Dr. Robert Freckmann, who began his botany career in 1959 and for whom the Herbarium at University of Wisconsin – Stevens Point is named, was one of many researchers on-hand to participate in the 24-hour celebration of science. “It’s going to be interesting to see how many species we can come up with in 24 hours, but I think that’s more a function of the number of botanists and their level of energy than it is the place,” said Dr. Freckmann.

“This place has enormous richness, and all we can do [in 24 hours] is get a small sample of it,” added Freckmann.

BioBlitz at Riveredge Findings

Both MPM and Riveredge staff were pleased to document a grand total of 1,254 species within 24 hours across the Riveredge property! This total is the highest number of any of the 5 total locations surveyed since MPM started its annual BioBlitz program. A playful debate ensued about whether to include examples of the Lake Sturgeon, which Riveredge raises onsite for the Return the Sturgeon program.

BioBlitz Species Highlights

UW-Madison mycological students determining species at Riveredge.
UW-Madison students Carl Kemp and Celeste Huff determining fungi species.
  • Dr. John Zaborsky | UW-Madison – reported 536 plant species including garden plants, highlights include Small Yellow lady’s-slipper & rare Handsome Sedge.
  • Gina LaLiberte | Wisconsin DNR – found 120 species of microplants including cynobacteria, red algae, and several species of euglena in the Vernal Pond.
  • Dr. Suzanne Joneson | UW-Waukesha – found 31 species of lichens, which she surmised indicates a “happy forest.”
  • Birds 80 species seen, including Ruffed Grouse and Pileated Woodpecker.
  • Mammals – 16 species, including humans, the highlight being a Southern Flying Squirrel.
  • 343 species of insects were discovered; of which 180 were Lepidopterans (moths & butterflies).
  • Findings of 21 species of fish (22 if you count sturgeon). Highlights include Brown Trout, Iowa Darter, and Mottled Sculpin.
  • Riveredge was the first of the BioBlitz locations surveyed where invasive Jumping Worms were not found.
MPM BioBlitz at Riveredge Nature Center

Reaping Biodiversity Benefits through Long-term Conservation

“Riveredge was one of the first locations in the region to begin restoring habitats, and we have such a diversity of habitat in this immediate area – from wetlands to dry and wet prairies to creeks, marshland, forests and woodlands – and of course the mile of Milwaukee River banks for which Riveredge is named,” said Jessica Jens, Riveredge Executive Director. “I’m pleased by the number of species documented – I was hoping we’d surpass 1,200, but must admit I’m not entirely surprised by the huge number of species that were found,” said Jens.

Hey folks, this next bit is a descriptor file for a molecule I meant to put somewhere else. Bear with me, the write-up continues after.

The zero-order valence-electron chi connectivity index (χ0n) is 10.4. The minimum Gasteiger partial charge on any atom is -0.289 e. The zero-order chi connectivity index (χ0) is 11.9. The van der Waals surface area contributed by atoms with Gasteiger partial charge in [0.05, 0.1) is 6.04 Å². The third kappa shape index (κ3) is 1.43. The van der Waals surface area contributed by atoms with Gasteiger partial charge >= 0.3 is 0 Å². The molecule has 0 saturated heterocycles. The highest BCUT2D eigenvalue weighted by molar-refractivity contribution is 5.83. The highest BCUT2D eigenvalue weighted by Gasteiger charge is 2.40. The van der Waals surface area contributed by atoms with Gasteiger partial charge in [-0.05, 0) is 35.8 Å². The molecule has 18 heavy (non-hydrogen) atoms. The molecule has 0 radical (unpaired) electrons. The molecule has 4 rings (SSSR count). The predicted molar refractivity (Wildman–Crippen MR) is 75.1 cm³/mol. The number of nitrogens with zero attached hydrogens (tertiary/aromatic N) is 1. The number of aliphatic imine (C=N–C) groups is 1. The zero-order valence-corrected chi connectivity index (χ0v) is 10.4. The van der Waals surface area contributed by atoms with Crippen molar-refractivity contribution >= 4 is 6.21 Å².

University of Marquette students speak with a birder overlooking a restored prairie Friday evening. At that moment he’d reported 23 bird species.

“I see the passion, care, and work that goes into our 379 acres everyday and these findings are evidence of not only the work we put in every day at Riveredge, but the legacy of caretakers who came before us,” said Jens.

A Public Science Extravaganza

BioBlitz participants learning about bees through one of the BioBlitz partners in attendance.

A BioBlitz is a unique occasion in that it’s a science event in which, during a portion, the public is invited to participate and learn alongside researchers. Several partner organizations throughout the region were on-hand to engage the public about populations of local plants, rodents, bees, fireflies, large mammals, and other species.

Farm Pond at Riveredge Nature Center.
A family searches for frogs at Farm Pond during the BioBlitz.

In at least one occasion, members of the public found species that researchers had not yet documented. On Saturday afternoon, a young girl presented researchers with a Painted Lady Butterfly that had yet to be discovered during the BioBlitz.

Researchers at the Vernal Pond
Researchers finding frogs and Tiger Salamander larvae at Vernal Pond.

Riveredge is a Year-round Nature Sanctuary

The BioBlitz only lasted 24 hours, but at Riveredge Nature Center, you can experience this rich tapestry of diverse plants and wildlife year-round. Our 10 miles of trails are open 7 days a week from sunup to sundown for hiking, strolling, birding, sauntering, running, cross country skiing, and snowshoeing. Become a member of Riveredge today and begin exploring your nature!